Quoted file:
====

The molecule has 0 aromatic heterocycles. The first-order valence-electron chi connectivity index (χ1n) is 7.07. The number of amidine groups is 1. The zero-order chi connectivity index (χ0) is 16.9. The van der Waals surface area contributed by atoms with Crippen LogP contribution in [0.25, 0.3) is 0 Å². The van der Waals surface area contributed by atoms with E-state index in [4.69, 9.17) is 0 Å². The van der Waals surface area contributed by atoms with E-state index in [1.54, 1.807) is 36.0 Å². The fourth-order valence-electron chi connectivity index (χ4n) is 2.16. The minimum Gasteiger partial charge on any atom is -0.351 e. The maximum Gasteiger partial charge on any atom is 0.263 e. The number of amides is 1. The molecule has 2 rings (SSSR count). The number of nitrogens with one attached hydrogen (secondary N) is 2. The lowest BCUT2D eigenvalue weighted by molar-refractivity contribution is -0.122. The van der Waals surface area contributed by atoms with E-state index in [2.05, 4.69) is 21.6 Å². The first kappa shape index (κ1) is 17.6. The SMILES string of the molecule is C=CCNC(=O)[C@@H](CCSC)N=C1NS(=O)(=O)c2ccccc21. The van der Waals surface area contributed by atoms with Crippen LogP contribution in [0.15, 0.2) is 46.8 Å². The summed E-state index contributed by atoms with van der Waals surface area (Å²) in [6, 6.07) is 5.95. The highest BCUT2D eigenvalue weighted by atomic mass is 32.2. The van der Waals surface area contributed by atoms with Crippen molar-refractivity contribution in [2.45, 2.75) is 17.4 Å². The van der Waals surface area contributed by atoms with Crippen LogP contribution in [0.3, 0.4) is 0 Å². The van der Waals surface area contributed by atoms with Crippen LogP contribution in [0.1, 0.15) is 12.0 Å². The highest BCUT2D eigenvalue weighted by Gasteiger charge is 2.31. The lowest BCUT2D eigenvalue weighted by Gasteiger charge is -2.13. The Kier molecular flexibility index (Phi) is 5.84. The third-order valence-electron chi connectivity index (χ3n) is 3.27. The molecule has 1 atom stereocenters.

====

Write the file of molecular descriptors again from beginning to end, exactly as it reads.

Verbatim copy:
The molecule has 0 aromatic heterocycles. The first-order valence-electron chi connectivity index (χ1n) is 7.07. The number of amidine groups is 1. The zero-order chi connectivity index (χ0) is 16.9. The van der Waals surface area contributed by atoms with Crippen LogP contribution in [0.25, 0.3) is 0 Å². The van der Waals surface area contributed by atoms with E-state index in [4.69, 9.17) is 0 Å². The van der Waals surface area contributed by atoms with E-state index in [1.54, 1.807) is 36.0 Å². The fourth-order valence-electron chi connectivity index (χ4n) is 2.16. The minimum Gasteiger partial charge on any atom is -0.351 e. The maximum Gasteiger partial charge on any atom is 0.263 e. The number of amides is 1. The molecule has 2 rings (SSSR count). The number of nitrogens with one attached hydrogen (secondary N) is 2. The lowest BCUT2D eigenvalue weighted by molar-refractivity contribution is -0.122. The van der Waals surface area contributed by atoms with E-state index in [2.05, 4.69) is 21.6 Å². The first kappa shape index (κ1) is 17.6. The SMILES string of the molecule is C=CCNC(=O)[C@@H](CCSC)N=C1NS(=O)(=O)c2ccccc21. The van der Waals surface area contributed by atoms with Crippen LogP contribution in [0.15, 0.2) is 46.8 Å². The summed E-state index contributed by atoms with van der Waals surface area (Å²) in [6, 6.07) is 5.95. The highest BCUT2D eigenvalue weighted by atomic mass is 32.2. The van der Waals surface area contributed by atoms with Crippen molar-refractivity contribution in [2.45, 2.75) is 17.4 Å². The van der Waals surface area contributed by atoms with Crippen LogP contribution in [0.3, 0.4) is 0 Å². The van der Waals surface area contributed by atoms with Crippen LogP contribution in [0.1, 0.15) is 12.0 Å². The highest BCUT2D eigenvalue weighted by Gasteiger charge is 2.31. The lowest BCUT2D eigenvalue weighted by Gasteiger charge is -2.13. The Kier molecular flexibility index (Phi) is 5.84. The third-order valence-electron chi connectivity index (χ3n) is 3.27. The molecule has 1 atom stereocenters.